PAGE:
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. Last Updated: 07/27/2016

Putin Says Terrorists Got It Wrong

ReutersNationalist teenagers burning a U.S. flag near the White House to protest the strikes.
Once again coming down firmly on the side of the West, President Vladimir Putin said Monday that the terrorists in Afghanistan miscalculated when provoking the U.S. strikes.

"They counted on modern civilization becoming flabby, sluggish, and losing its capacity for resistance," Putin said at a meeting with his key ministers. The terrorists "did not expect such a unity of humanity before a common enemy."

The Sept. 11 attack led to a "coming of age for mankind," Putin said.

Osama bin Laden and the Taliban expected the leading powers to split over how to respond to the attack on the United States, Putin said. Instead, they formed a broad anti-terrorist coalition.

"If in the past they [terrorists] were able to maneuver among different centers of power, they will not be able to do it this time around," he said in a televised address.

In past years, U.S. military strikes for the most part have been perceived in Russia as unprovoked and intended largely to affirm U.S. domination in the world, at the price of harming innocent civilians.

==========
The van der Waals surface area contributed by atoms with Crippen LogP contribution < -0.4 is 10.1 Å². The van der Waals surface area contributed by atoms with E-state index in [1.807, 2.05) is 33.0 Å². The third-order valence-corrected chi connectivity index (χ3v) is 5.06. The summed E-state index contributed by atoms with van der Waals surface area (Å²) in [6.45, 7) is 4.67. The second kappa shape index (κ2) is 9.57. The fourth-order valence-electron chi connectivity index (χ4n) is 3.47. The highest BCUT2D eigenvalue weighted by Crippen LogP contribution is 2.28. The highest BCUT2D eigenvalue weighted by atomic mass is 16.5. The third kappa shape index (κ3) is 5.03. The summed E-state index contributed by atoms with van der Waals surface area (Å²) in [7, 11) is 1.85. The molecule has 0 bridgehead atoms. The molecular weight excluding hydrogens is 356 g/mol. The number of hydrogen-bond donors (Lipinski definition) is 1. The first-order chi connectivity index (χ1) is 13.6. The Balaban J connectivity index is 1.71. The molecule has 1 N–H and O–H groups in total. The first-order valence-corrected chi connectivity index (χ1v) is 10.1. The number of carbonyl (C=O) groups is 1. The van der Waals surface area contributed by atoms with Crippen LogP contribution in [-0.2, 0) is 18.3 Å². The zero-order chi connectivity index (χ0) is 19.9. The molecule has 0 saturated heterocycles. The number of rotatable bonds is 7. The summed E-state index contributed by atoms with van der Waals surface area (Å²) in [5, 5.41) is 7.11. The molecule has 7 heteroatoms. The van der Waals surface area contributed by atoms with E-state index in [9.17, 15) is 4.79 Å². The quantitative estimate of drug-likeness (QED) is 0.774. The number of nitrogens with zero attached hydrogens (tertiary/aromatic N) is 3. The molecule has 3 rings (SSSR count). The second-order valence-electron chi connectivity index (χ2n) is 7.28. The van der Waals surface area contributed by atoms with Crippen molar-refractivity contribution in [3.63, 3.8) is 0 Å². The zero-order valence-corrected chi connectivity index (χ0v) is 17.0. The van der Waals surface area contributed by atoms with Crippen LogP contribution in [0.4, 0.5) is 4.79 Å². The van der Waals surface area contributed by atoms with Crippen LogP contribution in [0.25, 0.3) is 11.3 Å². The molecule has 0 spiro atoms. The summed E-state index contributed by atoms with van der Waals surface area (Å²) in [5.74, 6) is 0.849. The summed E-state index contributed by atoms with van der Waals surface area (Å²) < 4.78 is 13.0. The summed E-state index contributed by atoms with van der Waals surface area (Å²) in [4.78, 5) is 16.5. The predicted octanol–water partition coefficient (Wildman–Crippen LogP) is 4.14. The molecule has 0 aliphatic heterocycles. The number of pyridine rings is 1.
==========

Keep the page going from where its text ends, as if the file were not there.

Both in Iraq and in Yugoslavia, the United States was attacking regimes that were, to different degrees, seen as Russia's allies. This time around, the situation is radically different because of a merging of interests between Washington and Moscow, which has fought against radical Islam-connected terrorism in the North Caucasus and whose allies in Central Asia are under direct threat from the Taliban.

Even the Communists' predictably negative reaction to the strikes was toned down. "The problem of fighting terrorists cannot be solved with the help of bombings," party No. 2 Valentin Kuptsov said Monday in comments reported by Interfax.

While some politicians, such as the traditionally pro-Western Union of Right Forces, made their support for the U.S. strikes conditional on the prevention of the deaths of civilians, Putin's support was unconditional.

"I have no doubt that the U.S. leadership and President Bush will do their best so that the peaceful population does not suffer, and they are already doing their best," Putin said.

He stressed that the terms of Russian participation remain unchanged. Putin previously said that Russia will supply additional weapons to the anti-Taliban Northern Alliance and provide airspace for U.S. "humanitarian" cargoes, but will not participate in military action.

Such an approach was called a "golden mean" Monday by the chairman of the State Duma's foreign relations committee, Dmitry Rogozin. The Duma is to discuss the situation around Afghanistan on Wednesday.

Several pro-Kremlin factions issued a statement calling U.S. strikes "adequate" and Russia's degree of participation "fully corresponding to its national interests."